Fine Wines Direct UK for review; I'd never heard of them before and there was no information included with the wines - even the back labels revealed precious little, but a bit of Internet research allowed me to add at least prices and some other background information.
Hopefully, the quality of the wines would speak for itself.
Scant information on the label - just the year, the humble VdF tag, 13% alcohol and the location of the producer in Saint Aignan.
A quick check on the website tells me the winery is based in Bordeaux but the wine is a blend of old-vine Gros Manseng from Jurançon plus a selection of Sauvignons grown on the property which is then aged for 12 months on the lees in 600l vats.
It is a straw yellow in the glass; on the nose there is a mix of orchard fruit, quince and medlar, toasty thick-skinned yeastiness and a touch of oakiness.
On the palate, there is sweet ripe, slightly oxidative, apple and pear fruit, good mouthwatering linear acidity, toasty oakiness and savoury depth.
The palate is long and balanced with good persistence on the finish. There is a pleasant cidery rasp to the acidity that cuts through the sweetness of the fruit, almost a sherry tang.
A good food wine that improves with a bit of air; rather old school, which I like.
Match with simple but hearty dishes such as roast pork or chicken pie.
A deep cherry red in the glass, on the nose there are complex aromas of mushroomy woodsiness, old leather, bramble fruit and coffee grounds.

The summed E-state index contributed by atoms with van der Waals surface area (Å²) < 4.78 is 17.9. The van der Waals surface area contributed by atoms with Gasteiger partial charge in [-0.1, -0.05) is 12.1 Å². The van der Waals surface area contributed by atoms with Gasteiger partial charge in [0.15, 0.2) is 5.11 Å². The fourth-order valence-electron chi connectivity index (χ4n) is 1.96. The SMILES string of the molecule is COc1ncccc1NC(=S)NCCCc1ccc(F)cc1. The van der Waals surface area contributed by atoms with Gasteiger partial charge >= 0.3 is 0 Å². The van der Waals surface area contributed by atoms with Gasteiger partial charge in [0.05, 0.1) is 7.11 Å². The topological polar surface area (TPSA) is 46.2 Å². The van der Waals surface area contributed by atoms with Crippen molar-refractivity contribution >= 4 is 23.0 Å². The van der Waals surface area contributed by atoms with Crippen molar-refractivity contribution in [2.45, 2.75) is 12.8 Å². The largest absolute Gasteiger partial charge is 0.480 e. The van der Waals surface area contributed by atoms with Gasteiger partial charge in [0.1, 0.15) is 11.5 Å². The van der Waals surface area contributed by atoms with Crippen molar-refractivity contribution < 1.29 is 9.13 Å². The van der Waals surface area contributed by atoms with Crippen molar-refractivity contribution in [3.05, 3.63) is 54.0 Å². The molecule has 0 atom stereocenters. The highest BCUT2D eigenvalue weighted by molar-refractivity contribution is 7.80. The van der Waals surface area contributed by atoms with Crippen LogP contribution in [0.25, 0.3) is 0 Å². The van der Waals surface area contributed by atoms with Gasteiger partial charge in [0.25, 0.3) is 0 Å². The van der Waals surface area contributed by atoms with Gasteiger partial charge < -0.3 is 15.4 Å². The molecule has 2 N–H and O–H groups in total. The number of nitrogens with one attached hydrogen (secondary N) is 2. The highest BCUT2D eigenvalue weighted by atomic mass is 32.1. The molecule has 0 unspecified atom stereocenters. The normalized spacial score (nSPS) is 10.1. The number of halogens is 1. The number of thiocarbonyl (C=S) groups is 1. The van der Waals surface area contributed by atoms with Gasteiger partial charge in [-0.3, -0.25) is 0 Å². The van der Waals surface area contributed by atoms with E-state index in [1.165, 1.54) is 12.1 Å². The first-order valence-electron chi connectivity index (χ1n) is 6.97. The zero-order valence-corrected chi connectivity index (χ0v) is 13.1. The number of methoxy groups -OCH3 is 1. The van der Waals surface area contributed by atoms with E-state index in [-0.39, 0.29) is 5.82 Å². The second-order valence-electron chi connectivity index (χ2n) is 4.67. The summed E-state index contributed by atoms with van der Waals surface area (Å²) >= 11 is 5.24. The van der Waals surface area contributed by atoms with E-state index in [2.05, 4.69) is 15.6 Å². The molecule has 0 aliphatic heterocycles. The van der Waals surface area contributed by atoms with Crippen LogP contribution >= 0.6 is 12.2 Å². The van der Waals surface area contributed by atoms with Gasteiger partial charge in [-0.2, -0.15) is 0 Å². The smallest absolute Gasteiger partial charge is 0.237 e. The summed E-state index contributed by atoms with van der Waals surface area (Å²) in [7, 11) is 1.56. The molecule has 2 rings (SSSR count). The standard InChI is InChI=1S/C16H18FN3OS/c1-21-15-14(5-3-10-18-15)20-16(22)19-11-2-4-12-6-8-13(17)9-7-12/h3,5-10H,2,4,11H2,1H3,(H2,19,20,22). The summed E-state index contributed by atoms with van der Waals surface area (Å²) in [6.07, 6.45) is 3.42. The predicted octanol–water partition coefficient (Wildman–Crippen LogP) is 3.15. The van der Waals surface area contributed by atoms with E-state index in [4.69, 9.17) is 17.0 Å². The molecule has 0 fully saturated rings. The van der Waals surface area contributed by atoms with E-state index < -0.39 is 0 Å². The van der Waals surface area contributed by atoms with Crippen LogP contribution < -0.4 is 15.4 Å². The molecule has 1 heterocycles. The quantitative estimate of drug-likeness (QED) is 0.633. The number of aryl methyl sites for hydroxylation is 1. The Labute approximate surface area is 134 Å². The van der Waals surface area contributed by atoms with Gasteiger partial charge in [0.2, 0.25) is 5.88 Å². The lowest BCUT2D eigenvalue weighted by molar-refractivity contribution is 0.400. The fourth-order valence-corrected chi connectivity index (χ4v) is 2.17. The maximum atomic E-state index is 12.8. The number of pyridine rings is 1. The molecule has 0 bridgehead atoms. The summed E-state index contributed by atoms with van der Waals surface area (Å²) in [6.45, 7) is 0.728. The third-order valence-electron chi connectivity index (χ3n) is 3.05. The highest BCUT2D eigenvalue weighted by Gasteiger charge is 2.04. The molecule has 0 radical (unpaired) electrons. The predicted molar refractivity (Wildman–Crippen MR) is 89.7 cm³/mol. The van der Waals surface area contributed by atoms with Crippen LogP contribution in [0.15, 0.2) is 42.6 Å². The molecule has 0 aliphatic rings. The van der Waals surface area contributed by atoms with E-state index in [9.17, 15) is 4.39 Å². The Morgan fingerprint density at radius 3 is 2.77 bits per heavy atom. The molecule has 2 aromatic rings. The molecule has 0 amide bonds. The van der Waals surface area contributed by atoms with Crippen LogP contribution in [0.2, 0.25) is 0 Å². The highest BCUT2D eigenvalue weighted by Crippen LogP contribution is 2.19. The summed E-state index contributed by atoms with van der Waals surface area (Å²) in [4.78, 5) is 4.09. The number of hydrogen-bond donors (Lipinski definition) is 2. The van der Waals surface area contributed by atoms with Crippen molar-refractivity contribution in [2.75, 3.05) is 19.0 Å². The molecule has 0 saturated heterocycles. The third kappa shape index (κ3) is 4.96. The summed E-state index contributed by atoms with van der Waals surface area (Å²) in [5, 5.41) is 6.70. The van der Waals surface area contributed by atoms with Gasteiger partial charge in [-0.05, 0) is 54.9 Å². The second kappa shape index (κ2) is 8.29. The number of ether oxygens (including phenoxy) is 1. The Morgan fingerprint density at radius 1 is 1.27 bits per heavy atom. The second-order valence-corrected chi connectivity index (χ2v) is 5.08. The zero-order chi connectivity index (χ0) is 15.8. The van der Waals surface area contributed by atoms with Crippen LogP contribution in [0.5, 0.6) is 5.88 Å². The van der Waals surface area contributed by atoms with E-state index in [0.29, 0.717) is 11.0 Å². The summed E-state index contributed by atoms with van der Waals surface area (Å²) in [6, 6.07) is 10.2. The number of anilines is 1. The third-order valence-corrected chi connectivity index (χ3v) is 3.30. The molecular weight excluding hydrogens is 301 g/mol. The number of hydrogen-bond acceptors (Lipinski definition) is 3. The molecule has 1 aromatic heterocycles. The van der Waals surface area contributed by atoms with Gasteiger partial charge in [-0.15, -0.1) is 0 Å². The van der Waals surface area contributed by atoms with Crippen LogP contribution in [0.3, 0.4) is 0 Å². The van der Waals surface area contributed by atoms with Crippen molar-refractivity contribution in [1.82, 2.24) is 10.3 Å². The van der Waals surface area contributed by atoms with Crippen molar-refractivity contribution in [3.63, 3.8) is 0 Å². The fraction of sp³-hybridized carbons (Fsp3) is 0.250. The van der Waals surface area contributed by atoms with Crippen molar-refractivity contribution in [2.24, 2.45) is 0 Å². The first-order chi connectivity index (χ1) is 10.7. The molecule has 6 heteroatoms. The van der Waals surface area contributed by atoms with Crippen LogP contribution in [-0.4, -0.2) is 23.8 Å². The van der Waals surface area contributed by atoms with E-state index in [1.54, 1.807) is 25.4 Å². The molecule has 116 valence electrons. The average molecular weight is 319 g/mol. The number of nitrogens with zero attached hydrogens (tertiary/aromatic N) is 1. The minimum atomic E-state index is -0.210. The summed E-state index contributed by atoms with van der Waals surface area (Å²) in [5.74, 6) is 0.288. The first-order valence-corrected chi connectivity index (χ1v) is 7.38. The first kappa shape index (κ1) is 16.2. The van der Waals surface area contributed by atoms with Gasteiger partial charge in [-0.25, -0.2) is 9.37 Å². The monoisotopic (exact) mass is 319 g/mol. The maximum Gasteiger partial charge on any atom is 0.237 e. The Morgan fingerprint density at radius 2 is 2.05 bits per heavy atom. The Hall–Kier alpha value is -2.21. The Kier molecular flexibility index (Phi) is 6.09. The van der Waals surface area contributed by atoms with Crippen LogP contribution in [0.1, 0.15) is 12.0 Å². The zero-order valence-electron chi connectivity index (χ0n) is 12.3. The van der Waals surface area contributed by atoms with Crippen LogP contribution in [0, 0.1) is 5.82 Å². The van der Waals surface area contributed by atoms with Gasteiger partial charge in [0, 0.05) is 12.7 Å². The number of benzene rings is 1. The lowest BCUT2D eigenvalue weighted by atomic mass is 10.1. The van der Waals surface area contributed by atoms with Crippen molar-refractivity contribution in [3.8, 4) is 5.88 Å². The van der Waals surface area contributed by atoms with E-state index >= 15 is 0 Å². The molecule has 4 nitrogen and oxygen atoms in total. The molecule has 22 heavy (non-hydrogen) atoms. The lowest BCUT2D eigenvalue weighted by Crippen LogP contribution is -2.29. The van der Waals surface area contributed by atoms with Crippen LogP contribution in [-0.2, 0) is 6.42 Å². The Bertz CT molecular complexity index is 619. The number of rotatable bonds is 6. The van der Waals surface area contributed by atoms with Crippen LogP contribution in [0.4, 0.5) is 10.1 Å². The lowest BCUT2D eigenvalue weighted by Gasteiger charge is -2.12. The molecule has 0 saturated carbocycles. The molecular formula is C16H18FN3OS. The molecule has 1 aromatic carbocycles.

On the palate, there is more woodsiness, some cigar box, prune and bramble fruit and good, food friendly acidity.
The tannins are very gentle and quite mellow - the finish is more persistent than grippy and there is a slight rasp to the acidity.
It is very much a food wine - not just in having the acidity and tannins to match to food, but being transformed by the food.
We pair it, rather ambitiously, with tafelspitz - Austrian boiled beef served with salty matchstick chips, apple and horseradish sauce and sour cream with chives. It works; the mellowness of the wine matches the slow-cooked beef whilst the acidity cuts through the sauces with no excess tannins to clash.
Other pairings would include well-cooked dark meats such as slow-roast pheasant or duck or a beef stew.
Overall, I am very impressed by these wines that rather elude easy pigeon-holing - both have the mellowness and complexity of age and, yes, a price tag to match.
So they are wine geeks' wines - subtle, complex and sophisticated. Yet neither has a flashy label or appellation or anything particularly eye-catching to announce their superiority; they would need to be hand sold and recommended by word-of-mouth.
£13 for an aged Vin de France or a humble Bordeaux ? Take my word for it - it will be money well spent.
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Fine Wines Direct - http://finewinesdirectuk.com/